Legal expert Hans-Peter Schwintowski has labelled the German government’s stipulation that recently proposed sector-wide pension funds must be either Pensionskassen or Pensionsfonds as anti-competitive.
In a paper on the government’s proposal for so-called ‘Dutch-style’ pension plans, dubbed §17b after the paragraph in the occupational pensions law that would cover them, the Berlin Humboldt University academic criticises plans to exclude, or make less attractive, other forms of corporate pension arrangements.
In a recent speech on occupational pensions, Jörg Asmussen, under-secretary for Germany’s Ministry of Labour and Social Affairs, confirmed that the government had postponed any decision on the issue until after the implementation of the Portability Directive and the finalisation of a tax survey.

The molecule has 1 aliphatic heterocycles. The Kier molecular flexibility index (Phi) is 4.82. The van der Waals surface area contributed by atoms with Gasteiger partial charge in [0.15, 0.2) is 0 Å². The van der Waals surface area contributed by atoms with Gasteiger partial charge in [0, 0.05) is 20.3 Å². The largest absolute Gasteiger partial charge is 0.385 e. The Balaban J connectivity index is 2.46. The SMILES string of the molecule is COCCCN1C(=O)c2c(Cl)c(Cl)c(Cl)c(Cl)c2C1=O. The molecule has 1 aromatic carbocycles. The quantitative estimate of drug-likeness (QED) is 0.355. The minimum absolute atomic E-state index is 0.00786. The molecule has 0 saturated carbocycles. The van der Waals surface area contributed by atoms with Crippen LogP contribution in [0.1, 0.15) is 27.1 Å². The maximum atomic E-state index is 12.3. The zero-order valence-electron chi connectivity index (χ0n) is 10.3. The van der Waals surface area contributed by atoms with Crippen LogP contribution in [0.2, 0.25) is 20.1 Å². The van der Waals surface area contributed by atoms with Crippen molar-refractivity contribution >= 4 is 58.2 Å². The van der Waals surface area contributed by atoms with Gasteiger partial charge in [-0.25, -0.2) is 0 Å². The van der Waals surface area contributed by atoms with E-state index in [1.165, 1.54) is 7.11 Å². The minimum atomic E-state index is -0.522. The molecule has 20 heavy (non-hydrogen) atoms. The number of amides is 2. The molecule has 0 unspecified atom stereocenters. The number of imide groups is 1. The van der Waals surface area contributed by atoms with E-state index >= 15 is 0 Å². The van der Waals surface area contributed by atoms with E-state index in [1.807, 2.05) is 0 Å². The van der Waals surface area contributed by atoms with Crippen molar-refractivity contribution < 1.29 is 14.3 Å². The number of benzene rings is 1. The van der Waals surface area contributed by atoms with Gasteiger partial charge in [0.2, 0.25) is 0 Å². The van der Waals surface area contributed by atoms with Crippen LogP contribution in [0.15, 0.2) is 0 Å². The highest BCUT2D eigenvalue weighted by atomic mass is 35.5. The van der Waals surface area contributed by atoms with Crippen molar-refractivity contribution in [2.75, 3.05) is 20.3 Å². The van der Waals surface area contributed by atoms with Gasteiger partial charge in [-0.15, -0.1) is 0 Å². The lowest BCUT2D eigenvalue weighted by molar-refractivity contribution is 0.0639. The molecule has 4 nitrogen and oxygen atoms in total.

But Schwintowski argues in his paper that the new proposal would nevertheless contravene German constitutional law, which grants companies the freedom to choose any form of occupational pension plan they choose.
The legal expert, a former member of German supervisor BaFin’s insurance committee, for the most part supports arguments that have been made in the past by insurance industry representatives.
In place of the government’s proposal, he calls for the promotion of already existing opt-out provisions in collective agreements between unions and employers.
Schwintowski points out that, with opt-out contracts, being part of collective agreements, insurers and insurance-like vehicles acting in the capacity of pension providers will have to increase transparency on costs and fees.
He also calls for the “personalisation” of occupational pension contracts, so employees might take their contracts to every company they work for, thereby “solving the portability problem once and for all”.